Add to that that in the late 30s drawings were prepared by hand, any attempt at numerical simulation had to be done by hand, and precision machining was controlled by hand.

          So we really should be asking: WTF are we doing wrong? Why is our society unable to build stuff which does the job to the same extent as the Spitfire, Harrier, Apollo program and so on /despite/ our better understanding of the underlying science and our engineering advances? Just about every large-scale aerospace project has the same problems, and most other fields of industry only survive because they're able to recall products and retrofit fixes... and don't anybody get me going on the deficiencies of public-sector IT projects.

          -- MarkMLl

          1. x 7

            Re: @Ledswinger

            "So we really should be asking: WTF are we doing wrong?"

            Simple

            In the F-35 project, research and production have been allowed to run side by side, with problems found during the build requiring new basic R&D

            Historically aircraft companies would build pure research designs, the results of which may get incorporated into production designs. With the F-35 that was deliberately curtailed so that the production model IS the research project. Hence the extended lead time.

            Everything about the F-35 is new an experimental. New engine, new vertical lift fan, new airframe using new materials and new construction methods, totally new avionics, completely new sensor suite, new fully integrated helmet, all requiring new software. All new, all likely to go wrong. And then you add to it the new development process itself, and the new oversight methods..........

          2. Bluto Nash

            Re: @Ledswinger

            Perhaps it was the drive of, you know, a WAR, along with:

            a) The ability and willingness for the entire populace to get behind a common cause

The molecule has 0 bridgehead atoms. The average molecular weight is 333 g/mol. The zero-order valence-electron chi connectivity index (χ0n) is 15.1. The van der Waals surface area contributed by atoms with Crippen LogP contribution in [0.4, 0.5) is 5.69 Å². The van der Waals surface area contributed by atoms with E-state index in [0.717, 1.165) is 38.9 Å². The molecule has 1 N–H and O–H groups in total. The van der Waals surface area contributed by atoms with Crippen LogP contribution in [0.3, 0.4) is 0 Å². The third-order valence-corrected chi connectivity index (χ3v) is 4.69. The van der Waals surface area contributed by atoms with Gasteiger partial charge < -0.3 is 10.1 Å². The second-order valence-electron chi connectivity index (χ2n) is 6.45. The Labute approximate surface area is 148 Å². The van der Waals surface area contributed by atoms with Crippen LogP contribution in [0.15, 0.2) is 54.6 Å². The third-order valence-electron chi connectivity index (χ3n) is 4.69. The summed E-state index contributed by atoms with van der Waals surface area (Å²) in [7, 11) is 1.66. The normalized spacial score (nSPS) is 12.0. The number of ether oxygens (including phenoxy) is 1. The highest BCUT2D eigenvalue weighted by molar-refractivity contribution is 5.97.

b) The resources of the entire country and economy thrown at it, because, you know, possible death and all

            c) They could be build by various levels of skilled workers using hand tools, not necessarily CAD/CAM/CNC operators, programmers, etc. Far easier to throw manpower at it.

            And yes, the F35 et. al. are all vastly more complex, though it makes one wonder if perhaps a larger number of non-multirole flyers might be a better bet, as we could turn them out quickly, in different versions (see F14) for different uses, possibly populating those barren Brit carriers somewhat sooner.

            Please understand that I have nought but the utmost respect to those that answered the call to produce these and other machines on both sides of the pond.

            As to the Apollo program, replace WAR and DEATH with "COMMIE BASTIDGES."

          3. fajensen Silver badge
            Coat

            Re: @Ledswinger

            So we really should be asking: WTF are we doing wrong? Why is our society unable to build stuff which does the job to the same extent as the Spitfire,

            I'll take a guess: Structural Unemployment is what we are doing wrong.

            We have at our disposal thousands of bright young things from the finest and most expensive universities ready and willing to work at any project. We have wonderful design tools, that really do work, can run on any recent computer (except Mac) and are affordable to a very modest budget.

            However - there is not that much actual Work and what work there is, is quickly dispensed with, because, businesses these days are frighteningly efficient and the tools are really cheap and powerful.

            So, what will we do? Usually, I see this a lot on the big projects I happen work with, the "solution" is to make everything very big and very complicated. Always use "big-iron" / "enterprise" tools, be very heavy with the "bondage & leather" processes A.K.A. project-, requirements- and change- management, and generally leave no stone unturned if it is suspected that a phd-thesis could be hidden underneath.

            Maybe 10% of the resources allocated actually goes into the actual end-product that the project is supposed to deliver. But, thousands of engineers and con-slutt-ants earns big salaries and can take out mortgages, which creates moneys for the banks to waste. So, we don't have a recession.

            I can, at my kitchen table, design and have manufactured electronics that only 10-15 years ago would require a team of engineers and some kind of factory. The web-2.0 douchebags can do even bigger feats in terms of money with a few developers in an attic office (The other side of web-2.0 are IS - which are now murdering quicker, faster and for less resources than PIRA did).